Synthetic Biology Open Language (SBOL) Visual is a graphical standard for genetic engineering. It consists of symbols representing DNA subsequences, including regulatory elements and DNA assembly features. These symbols can be used to draw illustrations for communication and instruction, and as image assets for computer-aided design. SBOL Visual is a community standard, freely available for personal, academic, and commercial use (Creative Commons CC0 license). We provide prototypical symbol images that have been used in scientific publications and software tools. We encourage users to use and modify them freely, and to join the SBOL Visual community:

  • Journal article
    Yuan Y, Rai A, Yeung E, Stan G-B, Warnick S, Goncalves Jet al., 2015,

    A Minimal Realization Technique for the Dynamical Structure Function of a Class of LTI Systems

    , IEEE TRANSACTIONS ON CONTROL OF NETWORK SYSTEMS, Vol: 4, Pages: 301-311, ISSN: 2325-5870

    The dynamical structure function of a linear time invariant (LTI) system reveals causal dependencies among manifest variables without specifying any particular relationships among the unmeasured states of the system. As such, it is a useful representation for complex networks where a coarse description of global system structure is desired without detailing the intricacies of a full state realization. In this paper, we consider the problem of finding a minimal state realization for a given dynamical structure function. Interestingly, some dynamical structure functions require uncontrollable modes in their state realizations to deliver the desired input-output behavior while respecting a specified system structure. As a result, the minimal order necessary to realize a particular dynamical structure function may be greater than that necessary to realize its associated transfer function. Although finding a minimal realization for a given dynamical structure function is difficult in general, we present a straightforward procedure here that works for a simplified class of systems.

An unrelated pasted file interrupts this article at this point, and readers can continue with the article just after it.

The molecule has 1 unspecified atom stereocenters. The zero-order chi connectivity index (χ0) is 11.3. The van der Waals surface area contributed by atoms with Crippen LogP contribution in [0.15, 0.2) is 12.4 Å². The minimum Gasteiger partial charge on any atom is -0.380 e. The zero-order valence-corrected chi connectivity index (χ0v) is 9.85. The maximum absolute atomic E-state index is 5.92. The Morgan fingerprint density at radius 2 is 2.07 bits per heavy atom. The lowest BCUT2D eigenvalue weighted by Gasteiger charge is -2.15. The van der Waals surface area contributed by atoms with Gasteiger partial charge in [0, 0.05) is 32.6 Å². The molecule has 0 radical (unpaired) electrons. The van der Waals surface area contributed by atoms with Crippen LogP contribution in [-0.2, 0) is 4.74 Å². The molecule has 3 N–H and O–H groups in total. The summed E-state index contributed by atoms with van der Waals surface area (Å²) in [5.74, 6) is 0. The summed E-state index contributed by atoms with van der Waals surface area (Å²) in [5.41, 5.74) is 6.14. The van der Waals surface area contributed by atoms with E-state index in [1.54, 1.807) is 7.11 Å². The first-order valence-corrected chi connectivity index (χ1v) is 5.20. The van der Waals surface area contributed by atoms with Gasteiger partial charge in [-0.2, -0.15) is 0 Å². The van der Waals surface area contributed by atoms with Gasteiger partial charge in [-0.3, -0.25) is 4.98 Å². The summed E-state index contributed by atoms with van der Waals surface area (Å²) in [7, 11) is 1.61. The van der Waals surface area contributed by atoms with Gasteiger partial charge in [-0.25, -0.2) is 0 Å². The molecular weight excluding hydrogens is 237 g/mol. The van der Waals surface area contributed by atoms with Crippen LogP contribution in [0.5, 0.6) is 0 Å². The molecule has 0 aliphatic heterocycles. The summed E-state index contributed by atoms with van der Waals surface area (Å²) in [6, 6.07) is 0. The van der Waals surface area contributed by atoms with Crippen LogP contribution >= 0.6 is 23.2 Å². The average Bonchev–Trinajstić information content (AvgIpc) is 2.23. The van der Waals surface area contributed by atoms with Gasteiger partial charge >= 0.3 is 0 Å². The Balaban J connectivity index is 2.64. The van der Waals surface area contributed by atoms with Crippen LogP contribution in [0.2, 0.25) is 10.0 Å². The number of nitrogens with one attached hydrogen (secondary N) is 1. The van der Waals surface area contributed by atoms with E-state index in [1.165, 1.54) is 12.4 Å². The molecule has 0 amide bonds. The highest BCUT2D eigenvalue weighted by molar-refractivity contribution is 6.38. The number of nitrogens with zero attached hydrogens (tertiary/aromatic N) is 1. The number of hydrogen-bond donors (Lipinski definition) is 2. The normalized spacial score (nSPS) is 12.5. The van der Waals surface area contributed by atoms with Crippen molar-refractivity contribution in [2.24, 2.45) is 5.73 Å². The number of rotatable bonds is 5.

• Journal article
    Ceroni F, Carbonell P, François JM, Haynes KAet al., 2015,

    Editorial - Synthetic Biology: Engineering Complexity and Refactoring Cell Capabilities.

    , Frontiers in Bioengineering and Biotechnology, Vol: 3, ISSN: 2296-4185
  • Conference paper
    Sootla A, Oyarzun DA, Angeli D, Stan GBet al., 2015,

    Shaping Pulses to Control Bi-Stable Biological Systems

    , American Control Conference 2015, Publisher: IEEE, Pages: 3138-3143

    In this paper, we present a framework for shaping pulses to control biological systems, and specifically systems in synthetic biology. By shaping we mean computing the magnitude and the length of a pulse, application of which results in reaching the desired control objective. Hence the control signals have only two parameters, which makes these signals amenable to wetlab implementations. We focus on the problem of switching between steady states in a bistable system. We show how to estimate the set of the switching pulses, if the trajectories of the controlled system can be bounded from above and below by the trajectories of monotone systems. We then generalise this result to systems with parametric uncertainty under some mild assumptions on the set of admissible parameters, thus providing some robustness guarantees. We illustrate the results on some example genetic circuits.